RISMEDIA, February 6, 2010—(MCT)—There’s a bright spot in the nation’s dismal economic climate this tax season: The Internal Revenue Service (IRS) has expanded the Earned Income Tax Credit (EITC) for 2009, meaning more families are eligible for a larger return from the federal government.
The EITC now includes low-income working families with three or more children, and the top income limit has increased to $48,279 from $41,646 in 2008.
Changes also have been made to the definition of a qualifying child. The IRS estimates more than 5 million additional families will be eligible for the expanded credit this year.
The EITC gave back $50 billion to 24 million taxpayers across the country in 2008, said David Williams, director of electronic tax administration and refundable credits for the IRS. “EITC is one of the largest and most effective anti-poverty programs in government. It lifted millions of people out of poverty last year,” Williams said.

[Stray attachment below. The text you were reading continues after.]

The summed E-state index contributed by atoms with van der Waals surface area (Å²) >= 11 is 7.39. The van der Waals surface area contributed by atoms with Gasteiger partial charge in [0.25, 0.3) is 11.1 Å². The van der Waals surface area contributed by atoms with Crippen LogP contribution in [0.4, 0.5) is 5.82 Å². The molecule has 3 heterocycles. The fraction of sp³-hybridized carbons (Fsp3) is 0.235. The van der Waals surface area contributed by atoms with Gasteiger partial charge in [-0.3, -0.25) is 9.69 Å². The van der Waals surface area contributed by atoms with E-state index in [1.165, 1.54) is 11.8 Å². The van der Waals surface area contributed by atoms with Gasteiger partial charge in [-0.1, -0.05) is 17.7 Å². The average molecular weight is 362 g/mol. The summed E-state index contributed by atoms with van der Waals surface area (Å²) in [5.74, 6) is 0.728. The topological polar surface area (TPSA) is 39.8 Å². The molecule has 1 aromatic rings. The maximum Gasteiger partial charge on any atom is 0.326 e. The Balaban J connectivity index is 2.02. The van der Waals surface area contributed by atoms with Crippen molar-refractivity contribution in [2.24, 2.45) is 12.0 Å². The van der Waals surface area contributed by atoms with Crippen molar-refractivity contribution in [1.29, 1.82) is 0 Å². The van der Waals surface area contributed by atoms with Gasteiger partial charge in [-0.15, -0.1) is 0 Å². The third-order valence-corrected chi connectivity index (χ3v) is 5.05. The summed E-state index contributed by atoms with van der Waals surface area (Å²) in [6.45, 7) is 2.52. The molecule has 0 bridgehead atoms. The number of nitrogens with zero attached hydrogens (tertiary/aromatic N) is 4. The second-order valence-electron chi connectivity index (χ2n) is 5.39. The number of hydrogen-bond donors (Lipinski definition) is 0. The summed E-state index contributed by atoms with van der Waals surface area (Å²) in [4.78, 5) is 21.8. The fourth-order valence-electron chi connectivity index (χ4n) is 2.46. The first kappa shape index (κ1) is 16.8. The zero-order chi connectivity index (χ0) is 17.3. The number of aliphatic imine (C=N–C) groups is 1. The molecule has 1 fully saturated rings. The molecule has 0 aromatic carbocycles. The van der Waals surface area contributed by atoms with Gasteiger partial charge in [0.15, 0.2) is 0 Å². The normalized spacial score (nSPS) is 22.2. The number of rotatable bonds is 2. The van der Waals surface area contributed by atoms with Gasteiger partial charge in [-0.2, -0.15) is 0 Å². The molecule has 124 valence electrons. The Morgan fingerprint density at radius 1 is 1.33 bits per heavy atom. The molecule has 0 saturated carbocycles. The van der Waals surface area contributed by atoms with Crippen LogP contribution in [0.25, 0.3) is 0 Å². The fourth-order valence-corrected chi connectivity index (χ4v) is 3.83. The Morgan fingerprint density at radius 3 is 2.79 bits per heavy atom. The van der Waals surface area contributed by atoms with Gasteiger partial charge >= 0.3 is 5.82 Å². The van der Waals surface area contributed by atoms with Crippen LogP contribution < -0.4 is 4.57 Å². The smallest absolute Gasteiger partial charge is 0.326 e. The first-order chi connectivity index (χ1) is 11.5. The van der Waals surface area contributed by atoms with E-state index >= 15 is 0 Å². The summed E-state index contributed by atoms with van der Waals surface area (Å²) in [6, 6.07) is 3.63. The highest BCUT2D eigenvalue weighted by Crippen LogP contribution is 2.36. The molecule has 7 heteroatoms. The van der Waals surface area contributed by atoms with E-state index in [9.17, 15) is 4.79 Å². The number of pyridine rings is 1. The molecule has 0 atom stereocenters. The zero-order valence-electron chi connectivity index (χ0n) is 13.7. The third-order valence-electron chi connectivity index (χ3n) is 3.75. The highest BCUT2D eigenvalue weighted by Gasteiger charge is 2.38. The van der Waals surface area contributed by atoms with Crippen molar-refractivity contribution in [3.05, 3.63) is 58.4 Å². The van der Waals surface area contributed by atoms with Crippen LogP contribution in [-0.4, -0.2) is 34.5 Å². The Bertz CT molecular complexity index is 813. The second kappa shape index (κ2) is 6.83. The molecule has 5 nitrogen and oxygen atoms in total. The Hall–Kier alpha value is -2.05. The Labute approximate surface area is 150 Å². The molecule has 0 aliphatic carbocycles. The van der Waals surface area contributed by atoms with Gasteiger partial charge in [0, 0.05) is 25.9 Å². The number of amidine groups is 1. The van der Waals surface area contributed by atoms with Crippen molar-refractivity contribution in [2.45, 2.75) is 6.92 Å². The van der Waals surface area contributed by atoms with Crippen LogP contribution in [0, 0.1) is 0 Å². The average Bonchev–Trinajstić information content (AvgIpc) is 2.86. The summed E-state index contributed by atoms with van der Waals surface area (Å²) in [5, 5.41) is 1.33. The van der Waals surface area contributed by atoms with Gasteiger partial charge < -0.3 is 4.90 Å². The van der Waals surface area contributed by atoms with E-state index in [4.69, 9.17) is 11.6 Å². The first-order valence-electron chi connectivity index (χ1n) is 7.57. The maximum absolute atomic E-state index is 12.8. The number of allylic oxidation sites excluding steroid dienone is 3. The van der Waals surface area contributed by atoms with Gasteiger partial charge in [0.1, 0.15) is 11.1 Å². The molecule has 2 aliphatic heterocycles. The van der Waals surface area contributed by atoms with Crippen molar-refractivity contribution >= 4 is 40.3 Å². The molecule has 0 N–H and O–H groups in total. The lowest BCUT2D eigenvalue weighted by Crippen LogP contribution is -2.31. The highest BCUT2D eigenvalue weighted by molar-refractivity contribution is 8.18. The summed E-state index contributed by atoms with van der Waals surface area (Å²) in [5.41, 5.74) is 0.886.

The IRS estimates one in four eligible taxpayers fail to file for the EITC. It’s turning to community partnerships and EITC Awareness Day events to get the word out to those who may not realize they’re eligible for the credit, including workers without qualifying children, non-traditional families and those who earn less than what’s required to file a tax return. “We want people to know that they’re eligible for a refundable tax credit, which means if you don’t owe money, we will still owe you money,” Williams said.
In addition to EITC Awareness Day, the agency is co-sponsoring Volunteer Income Assistance sites with local organizations, offering help with tax preparation and information about EITC and how to claim the credit. “EITC Awareness Day is especially important this year because people who lost their jobs last year, or who went from full-time to part-time work, could be eligible for the first time,” said Christopher Miller, IRS media relations spokesman for Wisconsin, in an e-mail.
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